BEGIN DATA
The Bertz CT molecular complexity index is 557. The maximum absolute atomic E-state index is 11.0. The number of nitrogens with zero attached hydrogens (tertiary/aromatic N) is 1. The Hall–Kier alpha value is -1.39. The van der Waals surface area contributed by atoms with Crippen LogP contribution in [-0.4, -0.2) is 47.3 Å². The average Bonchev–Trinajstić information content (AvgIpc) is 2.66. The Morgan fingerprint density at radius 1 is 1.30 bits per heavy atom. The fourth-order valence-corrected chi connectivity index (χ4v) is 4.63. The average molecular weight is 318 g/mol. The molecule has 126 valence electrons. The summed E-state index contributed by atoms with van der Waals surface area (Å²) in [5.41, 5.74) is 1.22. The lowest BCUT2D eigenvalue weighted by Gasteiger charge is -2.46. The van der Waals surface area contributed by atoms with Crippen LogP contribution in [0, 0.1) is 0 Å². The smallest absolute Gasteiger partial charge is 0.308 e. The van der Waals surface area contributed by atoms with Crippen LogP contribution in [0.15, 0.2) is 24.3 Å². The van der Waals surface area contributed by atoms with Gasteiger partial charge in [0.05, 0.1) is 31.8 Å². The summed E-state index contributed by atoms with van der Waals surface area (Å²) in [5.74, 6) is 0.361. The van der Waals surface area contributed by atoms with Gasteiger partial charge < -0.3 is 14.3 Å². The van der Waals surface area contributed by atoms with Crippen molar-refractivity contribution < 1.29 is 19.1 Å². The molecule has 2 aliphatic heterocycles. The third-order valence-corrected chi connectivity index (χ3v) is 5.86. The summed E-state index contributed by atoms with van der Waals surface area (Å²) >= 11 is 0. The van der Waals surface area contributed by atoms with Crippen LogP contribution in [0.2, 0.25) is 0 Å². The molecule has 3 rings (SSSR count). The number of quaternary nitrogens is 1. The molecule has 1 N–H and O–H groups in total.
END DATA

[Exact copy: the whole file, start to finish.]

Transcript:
The Bertz CT molecular complexity index is 557. The maximum absolute atomic E-state index is 11.0. The number of nitrogens with zero attached hydrogens (tertiary/aromatic N) is 1. The Hall–Kier alpha value is -1.39. The van der Waals surface area contributed by atoms with Crippen LogP contribution in [-0.4, -0.2) is 47.3 Å². The average Bonchev–Trinajstić information content (AvgIpc) is 2.66. The Morgan fingerprint density at radius 1 is 1.30 bits per heavy atom. The fourth-order valence-corrected chi connectivity index (χ4v) is 4.63. The average molecular weight is 318 g/mol. The molecule has 126 valence electrons. The summed E-state index contributed by atoms with van der Waals surface area (Å²) in [5.41, 5.74) is 1.22. The lowest BCUT2D eigenvalue weighted by Gasteiger charge is -2.46. The van der Waals surface area contributed by atoms with Crippen LogP contribution in [0, 0.1) is 0 Å². The smallest absolute Gasteiger partial charge is 0.308 e. The van der Waals surface area contributed by atoms with Crippen LogP contribution in [0.15, 0.2) is 24.3 Å². The van der Waals surface area contributed by atoms with Gasteiger partial charge in [0.05, 0.1) is 31.8 Å². The summed E-state index contributed by atoms with van der Waals surface area (Å²) in [5.74, 6) is 0.361. The van der Waals surface area contributed by atoms with Gasteiger partial charge < -0.3 is 14.3 Å². The van der Waals surface area contributed by atoms with Crippen molar-refractivity contribution < 1.29 is 19.1 Å². The molecule has 2 aliphatic heterocycles. The third-order valence-corrected chi connectivity index (χ3v) is 5.86. The summed E-state index contributed by atoms with van der Waals surface area (Å²) >= 11 is 0. The van der Waals surface area contributed by atoms with Crippen LogP contribution in [0.2, 0.25) is 0 Å². The molecule has 3 rings (SSSR count). The number of quaternary nitrogens is 1. The molecule has 1 N–H and O–H groups in total.